Trenton Oldfield was jailed for disrupting the university boat race in 2012. He halted the Oxford versus Cambridge race after jumping into the River Thames and swimming between the boats – putting his life at risk. The race had to be restarted after a 30 minute delay. Oldfield was sentenced to six months in jail after being convicted of causing a public nuisance. Now released from prison he tells Yahoo! News why he would do it all over again.
Trenton Oldfield has no regrets about his one-man protest which disrupted last year’s Oxford versus Cambridge boat race and says he’s prepared to return to jail for his cause.
At the time Oldfield, who served his sentence at category B prison Wormwood Scrubs, says his act was a protest against ‘elitism’ in Britain.
Now, following his release from jail, the 37-year-old claims prison life was a ‘positive experience’ for him, he would do it again and has ‘absolutely no regrets’ about his actions.
He says: "In prison there was an incredible solidarity and warmth between prisoners. If you genuinely approach people there’s a constant support network. It’s the complete opposite of the perception made out on television."
Oldfield says he believes so strongly in his cause that 'without a doubt' he is prepared to put himself in a situation where he may get sent back to prison – but acknowledges this conviction is a ‘moral maze’ with his first baby on the way. "I know the people who suffer most when someone is in prison are the families, but it’s a moral maze I’m prepared to confront. I don’t want to go to prison but don’t have the fear which would stop me."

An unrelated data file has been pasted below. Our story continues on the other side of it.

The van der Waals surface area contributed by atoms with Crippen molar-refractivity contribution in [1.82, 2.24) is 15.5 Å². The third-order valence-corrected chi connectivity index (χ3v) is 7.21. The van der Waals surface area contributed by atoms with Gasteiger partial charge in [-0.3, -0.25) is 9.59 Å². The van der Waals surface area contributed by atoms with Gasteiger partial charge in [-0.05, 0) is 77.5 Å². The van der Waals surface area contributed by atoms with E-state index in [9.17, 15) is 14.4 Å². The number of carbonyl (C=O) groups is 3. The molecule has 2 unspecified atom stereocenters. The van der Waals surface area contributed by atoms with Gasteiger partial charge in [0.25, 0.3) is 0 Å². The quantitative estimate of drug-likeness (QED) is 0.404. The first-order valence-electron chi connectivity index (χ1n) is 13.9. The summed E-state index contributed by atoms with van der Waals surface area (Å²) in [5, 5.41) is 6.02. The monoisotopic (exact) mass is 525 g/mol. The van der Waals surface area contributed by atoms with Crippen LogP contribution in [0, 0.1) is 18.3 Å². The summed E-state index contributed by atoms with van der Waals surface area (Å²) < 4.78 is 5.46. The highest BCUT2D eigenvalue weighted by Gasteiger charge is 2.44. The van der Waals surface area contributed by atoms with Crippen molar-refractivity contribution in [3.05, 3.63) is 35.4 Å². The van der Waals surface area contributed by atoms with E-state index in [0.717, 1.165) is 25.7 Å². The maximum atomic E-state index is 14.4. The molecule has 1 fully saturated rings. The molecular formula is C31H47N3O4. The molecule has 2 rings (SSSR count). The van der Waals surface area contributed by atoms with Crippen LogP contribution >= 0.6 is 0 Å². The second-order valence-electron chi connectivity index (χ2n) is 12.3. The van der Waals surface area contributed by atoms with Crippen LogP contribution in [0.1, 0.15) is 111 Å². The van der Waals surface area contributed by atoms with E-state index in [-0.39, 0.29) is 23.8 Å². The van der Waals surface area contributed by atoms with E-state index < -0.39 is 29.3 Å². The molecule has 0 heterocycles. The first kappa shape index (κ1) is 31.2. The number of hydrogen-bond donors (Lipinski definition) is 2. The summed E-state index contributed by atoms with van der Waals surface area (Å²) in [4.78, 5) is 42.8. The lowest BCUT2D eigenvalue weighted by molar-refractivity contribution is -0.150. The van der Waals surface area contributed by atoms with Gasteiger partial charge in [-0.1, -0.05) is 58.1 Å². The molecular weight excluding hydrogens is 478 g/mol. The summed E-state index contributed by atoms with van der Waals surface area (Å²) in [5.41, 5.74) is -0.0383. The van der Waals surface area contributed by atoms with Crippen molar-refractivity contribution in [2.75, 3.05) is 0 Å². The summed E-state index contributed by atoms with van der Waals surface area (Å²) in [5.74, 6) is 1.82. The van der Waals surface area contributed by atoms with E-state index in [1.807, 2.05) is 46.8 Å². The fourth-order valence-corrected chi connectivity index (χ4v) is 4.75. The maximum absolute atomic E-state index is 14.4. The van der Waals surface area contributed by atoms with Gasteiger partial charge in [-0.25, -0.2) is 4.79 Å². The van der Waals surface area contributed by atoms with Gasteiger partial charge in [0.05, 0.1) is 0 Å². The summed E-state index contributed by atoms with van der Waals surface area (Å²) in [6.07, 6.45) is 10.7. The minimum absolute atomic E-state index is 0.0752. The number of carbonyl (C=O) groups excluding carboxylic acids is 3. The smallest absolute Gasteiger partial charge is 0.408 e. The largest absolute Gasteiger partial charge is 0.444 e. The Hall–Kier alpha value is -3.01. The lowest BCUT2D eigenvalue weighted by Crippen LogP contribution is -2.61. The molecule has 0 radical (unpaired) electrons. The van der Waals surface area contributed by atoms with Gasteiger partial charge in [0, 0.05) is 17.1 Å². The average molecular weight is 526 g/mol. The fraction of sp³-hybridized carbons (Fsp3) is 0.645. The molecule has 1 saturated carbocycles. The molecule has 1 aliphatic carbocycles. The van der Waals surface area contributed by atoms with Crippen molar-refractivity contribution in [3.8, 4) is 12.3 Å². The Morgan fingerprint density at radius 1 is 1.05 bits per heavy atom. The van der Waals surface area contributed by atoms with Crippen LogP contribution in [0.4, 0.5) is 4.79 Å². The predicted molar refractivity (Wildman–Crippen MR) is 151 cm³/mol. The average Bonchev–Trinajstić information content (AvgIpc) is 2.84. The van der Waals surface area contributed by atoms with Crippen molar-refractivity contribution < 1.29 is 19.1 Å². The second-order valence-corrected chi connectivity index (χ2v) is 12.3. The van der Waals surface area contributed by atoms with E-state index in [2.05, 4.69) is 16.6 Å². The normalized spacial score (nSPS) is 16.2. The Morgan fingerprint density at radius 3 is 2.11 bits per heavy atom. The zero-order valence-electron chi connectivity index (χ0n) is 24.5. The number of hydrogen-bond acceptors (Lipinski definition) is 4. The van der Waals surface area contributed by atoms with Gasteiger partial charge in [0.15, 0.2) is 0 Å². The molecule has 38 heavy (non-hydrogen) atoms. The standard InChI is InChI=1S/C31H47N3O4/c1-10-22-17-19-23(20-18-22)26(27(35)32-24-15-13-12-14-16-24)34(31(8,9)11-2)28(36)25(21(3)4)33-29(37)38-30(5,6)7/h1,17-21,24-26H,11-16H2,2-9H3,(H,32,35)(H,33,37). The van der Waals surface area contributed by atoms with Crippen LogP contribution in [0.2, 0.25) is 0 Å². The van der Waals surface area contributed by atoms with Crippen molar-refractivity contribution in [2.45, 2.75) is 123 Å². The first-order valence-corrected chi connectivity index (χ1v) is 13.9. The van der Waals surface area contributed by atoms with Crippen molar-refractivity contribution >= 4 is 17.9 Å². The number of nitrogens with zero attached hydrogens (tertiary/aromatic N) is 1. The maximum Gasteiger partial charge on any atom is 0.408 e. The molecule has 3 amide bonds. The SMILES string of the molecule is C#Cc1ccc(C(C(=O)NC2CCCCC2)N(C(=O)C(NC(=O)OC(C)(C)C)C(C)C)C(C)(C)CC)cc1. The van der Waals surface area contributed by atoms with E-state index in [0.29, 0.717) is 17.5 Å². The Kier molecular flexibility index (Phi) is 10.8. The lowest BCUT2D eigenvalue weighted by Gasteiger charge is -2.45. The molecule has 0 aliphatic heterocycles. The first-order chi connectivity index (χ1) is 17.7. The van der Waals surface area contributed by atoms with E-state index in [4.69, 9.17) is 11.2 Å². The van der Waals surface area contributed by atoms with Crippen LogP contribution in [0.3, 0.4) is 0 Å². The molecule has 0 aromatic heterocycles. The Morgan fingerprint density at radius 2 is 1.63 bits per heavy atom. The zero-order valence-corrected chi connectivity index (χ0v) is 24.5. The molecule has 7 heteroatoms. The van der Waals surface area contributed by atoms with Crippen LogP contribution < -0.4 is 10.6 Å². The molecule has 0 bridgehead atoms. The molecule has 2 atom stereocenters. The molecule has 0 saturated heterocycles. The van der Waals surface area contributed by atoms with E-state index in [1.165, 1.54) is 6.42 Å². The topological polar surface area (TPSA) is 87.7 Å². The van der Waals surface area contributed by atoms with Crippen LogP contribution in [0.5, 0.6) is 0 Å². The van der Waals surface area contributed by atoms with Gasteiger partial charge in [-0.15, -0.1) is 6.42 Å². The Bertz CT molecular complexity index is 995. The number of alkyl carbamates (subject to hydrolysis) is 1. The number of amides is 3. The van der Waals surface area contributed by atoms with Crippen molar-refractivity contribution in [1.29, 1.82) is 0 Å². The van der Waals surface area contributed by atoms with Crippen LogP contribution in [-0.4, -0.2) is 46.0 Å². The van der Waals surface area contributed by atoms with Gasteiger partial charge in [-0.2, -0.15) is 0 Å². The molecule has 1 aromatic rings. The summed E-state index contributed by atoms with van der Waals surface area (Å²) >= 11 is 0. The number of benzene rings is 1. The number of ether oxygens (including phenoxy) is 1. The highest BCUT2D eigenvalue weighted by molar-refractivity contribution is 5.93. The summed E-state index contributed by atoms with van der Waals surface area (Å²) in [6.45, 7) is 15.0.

[Lock 'em up and throw away the remote? Grayling toughens up life behind bars]
So what exactly is the cause that Oldfield feels so strongly about and does he believe his river protest was effective in getting his message across?
He says his demonstration was a ‘personal response’ to events which had happened in the week leading up to the boat race, as well as ‘a lifetime of seeing inequality and poverty unnecessarily’.
He was protesting against the Health and Social Care bill gaining Royal Assent, the announcement of the introduction of the Communications bill and the call from Olympics Minister Hugh Robertson for people to shop their neighbours if they knew they were planning to protest during the Olympics. He says the ‘poverty and inequality in Britain needs to be urgently addressed.’
In a blog he wrote for The Spectator, Oldfield acknowledges that he may not have got all his points across from the water but believes his stunt was worthwhile.
He claims that after his protest 500,000 people looked up the term ‘elitism’ on search engines, over 500,000 viewed a statement he posted online and his actions prompted lots of discussion about politics and sport.
He also believes in the ‘guerrilla tactics’ he used in his river demonstration. If he was to strike again he wouldn’t reveal where. He says: "If we want to create ruptures and dissent, we need to be ahead."
Oldfield is calling for the prison system to be abolished and has written a book 'The Queen vs Trenton Oldfield: A Prison Diary' in order to 'demystify prison'.